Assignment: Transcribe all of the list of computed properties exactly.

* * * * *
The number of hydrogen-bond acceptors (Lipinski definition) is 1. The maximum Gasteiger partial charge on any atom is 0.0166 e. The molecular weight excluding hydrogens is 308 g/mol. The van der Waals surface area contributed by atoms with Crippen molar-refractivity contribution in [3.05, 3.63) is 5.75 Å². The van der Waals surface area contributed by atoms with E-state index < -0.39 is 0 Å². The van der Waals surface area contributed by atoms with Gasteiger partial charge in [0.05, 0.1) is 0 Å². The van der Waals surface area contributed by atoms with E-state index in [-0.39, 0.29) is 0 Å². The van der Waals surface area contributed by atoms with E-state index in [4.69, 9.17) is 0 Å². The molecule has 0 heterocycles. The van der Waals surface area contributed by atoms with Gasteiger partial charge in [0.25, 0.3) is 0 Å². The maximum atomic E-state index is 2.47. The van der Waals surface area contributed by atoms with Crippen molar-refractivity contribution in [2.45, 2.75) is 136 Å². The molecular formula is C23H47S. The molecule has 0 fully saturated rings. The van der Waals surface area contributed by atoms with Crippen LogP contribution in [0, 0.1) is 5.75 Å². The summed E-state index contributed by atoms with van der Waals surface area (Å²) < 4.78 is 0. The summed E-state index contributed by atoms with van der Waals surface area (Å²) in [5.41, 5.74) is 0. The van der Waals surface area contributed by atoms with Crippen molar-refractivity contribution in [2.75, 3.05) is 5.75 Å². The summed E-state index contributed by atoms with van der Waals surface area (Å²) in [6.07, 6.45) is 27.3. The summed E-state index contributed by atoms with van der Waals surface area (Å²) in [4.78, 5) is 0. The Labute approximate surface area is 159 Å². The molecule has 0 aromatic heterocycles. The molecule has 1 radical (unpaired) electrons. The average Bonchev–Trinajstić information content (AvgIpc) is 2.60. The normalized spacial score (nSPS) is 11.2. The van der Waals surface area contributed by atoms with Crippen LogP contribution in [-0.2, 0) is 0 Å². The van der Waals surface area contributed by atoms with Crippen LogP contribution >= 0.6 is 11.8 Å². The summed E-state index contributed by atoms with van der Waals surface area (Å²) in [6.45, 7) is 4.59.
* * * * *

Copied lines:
The number of hydrogen-bond acceptors (Lipinski definition) is 1. The maximum Gasteiger partial charge on any atom is 0.0166 e. The molecular weight excluding hydrogens is 308 g/mol. The van der Waals surface area contributed by atoms with Crippen molar-refractivity contribution in [3.05, 3.63) is 5.75 Å². The van der Waals surface area contributed by atoms with E-state index < -0.39 is 0 Å². The van der Waals surface area contributed by atoms with Gasteiger partial charge in [0.05, 0.1) is 0 Å². The van der Waals surface area contributed by atoms with E-state index in [-0.39, 0.29) is 0 Å². The van der Waals surface area contributed by atoms with E-state index in [4.69, 9.17) is 0 Å². The molecule has 0 heterocycles. The van der Waals surface area contributed by atoms with Gasteiger partial charge in [0.25, 0.3) is 0 Å². The maximum atomic E-state index is 2.47. The van der Waals surface area contributed by atoms with Crippen molar-refractivity contribution in [2.45, 2.75) is 136 Å². The molecular formula is C23H47S. The molecule has 0 fully saturated rings. The van der Waals surface area contributed by atoms with Crippen LogP contribution in [0, 0.1) is 5.75 Å². The summed E-state index contributed by atoms with van der Waals surface area (Å²) < 4.78 is 0. The summed E-state index contributed by atoms with van der Waals surface area (Å²) in [5.41, 5.74) is 0. The van der Waals surface area contributed by atoms with Crippen molar-refractivity contribution in [2.75, 3.05) is 5.75 Å². The summed E-state index contributed by atoms with van der Waals surface area (Å²) in [6.07, 6.45) is 27.3. The summed E-state index contributed by atoms with van der Waals surface area (Å²) in [4.78, 5) is 0. The Labute approximate surface area is 159 Å². The molecule has 0 aromatic heterocycles. The molecule has 1 radical (unpaired) electrons. The average Bonchev–Trinajstić information content (AvgIpc) is 2.60. The normalized spacial score (nSPS) is 11.2. The van der Waals surface area contributed by atoms with Crippen LogP contribution in [-0.2, 0) is 0 Å². The van der Waals surface area contributed by atoms with Crippen LogP contribution >= 0.6 is 11.8 Å². The summed E-state index contributed by atoms with van der Waals surface area (Å²) in [6.45, 7) is 4.59.